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Community of the Resurrection 2
The House of the Resurrection, formerly Hall Croft, soon after the arrival of the community to Mirfield in 1898

The House of the Resurrection, formerly Hall Croft, soon after the arrival of the community to Mirfield in 1898

After a brief time located at Radley in Oxfordshire, where Gore was the vicar, the rural location hadn't proved a great success and Gore wished that the Community should find a new home for the Community's mother house and college and that should be "where the industry is". In 1898 at the suggestion of the Bishop of Wakefield they secured a home in the "Industrial North" at Mirfield called Hall Croft, a somewhat tawdry stone built mansion in quite considerable grounds built in 1871 by the late Mr Hague Cook a wealthy local mill owner who had made wealth by supplying uniform cloth to both sides during the Franco-Prussian war. Quite amusingly the Bishop himself had refused it as his bishop's palace previously and the diocese now needed it disposed of!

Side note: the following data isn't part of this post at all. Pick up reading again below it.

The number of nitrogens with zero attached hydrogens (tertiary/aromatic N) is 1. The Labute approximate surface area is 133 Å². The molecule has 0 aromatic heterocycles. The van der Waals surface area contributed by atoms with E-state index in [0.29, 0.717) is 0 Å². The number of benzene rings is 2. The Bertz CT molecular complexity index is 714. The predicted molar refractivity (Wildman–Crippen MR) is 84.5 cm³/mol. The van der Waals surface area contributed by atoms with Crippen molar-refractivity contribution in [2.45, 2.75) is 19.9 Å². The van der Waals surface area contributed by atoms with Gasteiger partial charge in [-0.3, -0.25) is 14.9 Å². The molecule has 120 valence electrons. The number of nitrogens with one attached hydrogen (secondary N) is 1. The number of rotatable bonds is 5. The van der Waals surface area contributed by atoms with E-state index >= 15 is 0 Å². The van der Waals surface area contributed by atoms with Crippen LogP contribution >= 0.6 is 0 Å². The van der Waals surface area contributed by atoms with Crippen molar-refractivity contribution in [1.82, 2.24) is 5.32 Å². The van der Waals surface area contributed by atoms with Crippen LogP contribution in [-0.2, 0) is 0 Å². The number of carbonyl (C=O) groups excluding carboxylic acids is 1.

Quarry Theatre service Mirfield

A service being held in the quarry in the early years at Mirfield.
By the time of the play being held below it could seat 3,000

Play In Quarry Theatre Mirfield

In the grounds of the mansion was the former Hall Bank quarry, not only was this to supply some of the raw materials for later expansion on the site but part of the quarry formed an amphitheatre like bowl. It didn't take too much rudimentary reworking to install a stage to one side with the cliff behind forming a natural backdrop and stepped seating up the bank at the other side. All this came to be known as the Quarry Theatre where for many years to follow not only would open air sermons and other religious activities take place there but public meetings and plays would also regularly be staged. A young Mirfield boy by the name of Patrick Stewart was to make one of his first public performances here too before boldly going on to far greater things! It was said that the acoustics were so good that you could speak from the stage in just ordinary tones and be heard everywhere by the three thousand or so people seated around the quarry.

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